ECM Editorial Contributor
The next time you stop in Bloomington, Minn., have a glass of its tap water, which is reputed to be some of the best drinking water in the nation.
Bloomington authorities are telling their residents that their city’s tap water ranked first among its peer cities and 11th among all jurisdictions polled nationwide in a 2016 National Citizens Survey. That sparkling water also was named the “Best in Glass” at the 2015 American Water Works Association fall conference that led to the “Best of the Best” title in the summer of 2016, according to the city’s recent Water Quality Report.
Where does the city get this high quality water?
Authorities in the city say Bloomington in 2016 drew 79 percent of its water from its six deep wells and 21 percent from the Mississippi River, treated by the city of Minneapolis.
In addition, Bloomington is one of 24 cities in Minnesota that softens water, so no need to get a private softening system.
Now before you sell your home and move to Bloomington, be assured that wherever you live, your drinking water is safe, according to the Minnesota Department of Health.
Ed Ehlinger, MDH commissioner, says the drinking water in the Twin Cities metropolitan area is safe thanks to the state and communities that keep a constant watch on the quality.
A report based on frequent samples of drinking water shows that drinking water supplies are in good shape in the metropolitan area, and there is an adequate supply of safe water to drink.
Still, Minnesotans must be on guard to do their part to keep the water quality it has, because there are some long-term threats to the water supply. Minnesotans particularly must be concerned about the amount of lead in the drinking water supply, dramatized in the recent water quality problems in Flint, Mich.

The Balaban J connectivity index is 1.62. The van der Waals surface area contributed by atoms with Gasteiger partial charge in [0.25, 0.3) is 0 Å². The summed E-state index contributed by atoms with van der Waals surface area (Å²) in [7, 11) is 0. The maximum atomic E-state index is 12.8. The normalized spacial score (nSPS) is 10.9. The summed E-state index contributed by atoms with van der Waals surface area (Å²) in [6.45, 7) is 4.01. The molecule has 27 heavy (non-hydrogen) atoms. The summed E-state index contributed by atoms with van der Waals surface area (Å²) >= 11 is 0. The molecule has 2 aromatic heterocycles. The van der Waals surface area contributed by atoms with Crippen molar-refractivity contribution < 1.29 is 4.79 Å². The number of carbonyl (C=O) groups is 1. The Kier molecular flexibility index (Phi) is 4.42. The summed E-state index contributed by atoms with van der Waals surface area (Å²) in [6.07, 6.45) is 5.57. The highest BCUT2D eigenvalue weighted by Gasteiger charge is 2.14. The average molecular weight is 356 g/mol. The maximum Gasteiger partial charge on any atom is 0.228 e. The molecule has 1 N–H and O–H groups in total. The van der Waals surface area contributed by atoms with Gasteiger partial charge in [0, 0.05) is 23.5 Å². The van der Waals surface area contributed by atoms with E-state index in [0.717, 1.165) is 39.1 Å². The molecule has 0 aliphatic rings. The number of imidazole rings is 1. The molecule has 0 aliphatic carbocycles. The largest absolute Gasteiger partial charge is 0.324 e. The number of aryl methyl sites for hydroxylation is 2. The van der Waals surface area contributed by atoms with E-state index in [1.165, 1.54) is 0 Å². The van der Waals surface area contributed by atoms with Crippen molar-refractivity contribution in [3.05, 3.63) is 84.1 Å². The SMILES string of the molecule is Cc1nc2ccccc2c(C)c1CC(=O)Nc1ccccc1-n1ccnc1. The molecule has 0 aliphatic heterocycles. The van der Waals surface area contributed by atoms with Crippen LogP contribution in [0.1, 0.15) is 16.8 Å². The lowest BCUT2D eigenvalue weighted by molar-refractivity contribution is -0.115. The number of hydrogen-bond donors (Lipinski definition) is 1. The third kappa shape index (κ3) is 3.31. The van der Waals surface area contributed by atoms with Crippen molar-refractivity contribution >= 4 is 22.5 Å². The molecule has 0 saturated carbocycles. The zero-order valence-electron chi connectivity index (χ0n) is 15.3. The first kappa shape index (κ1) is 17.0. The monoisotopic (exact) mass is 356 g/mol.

The amount of lead found in Minnesota water is within the state standards. Only six communities exceeded the action level for lead in 2016.
To make residents in all cities more aware of their water quality, the Department of Health is scheduling a series of water quality town meetings organized by Minnesota Gov. Mark Dayton.
Scheduled meetings include: Sept. 26 at Minneapolis Urban League, Oct. 4 at Burnsville’s Diamond Education Center and Oct. 5 at Stillwater Area High School.
Maybe they should have scheduled one in Bloomington where they could have enjoyed a glass of the city’s award-winning water.
You can learn more about the 2017 water quality report online at the Minnesota Department of Health website or through this URL: https://tinyurl.com/dx4ggkq.
Don Heinzman is a columnist for ECM Publishers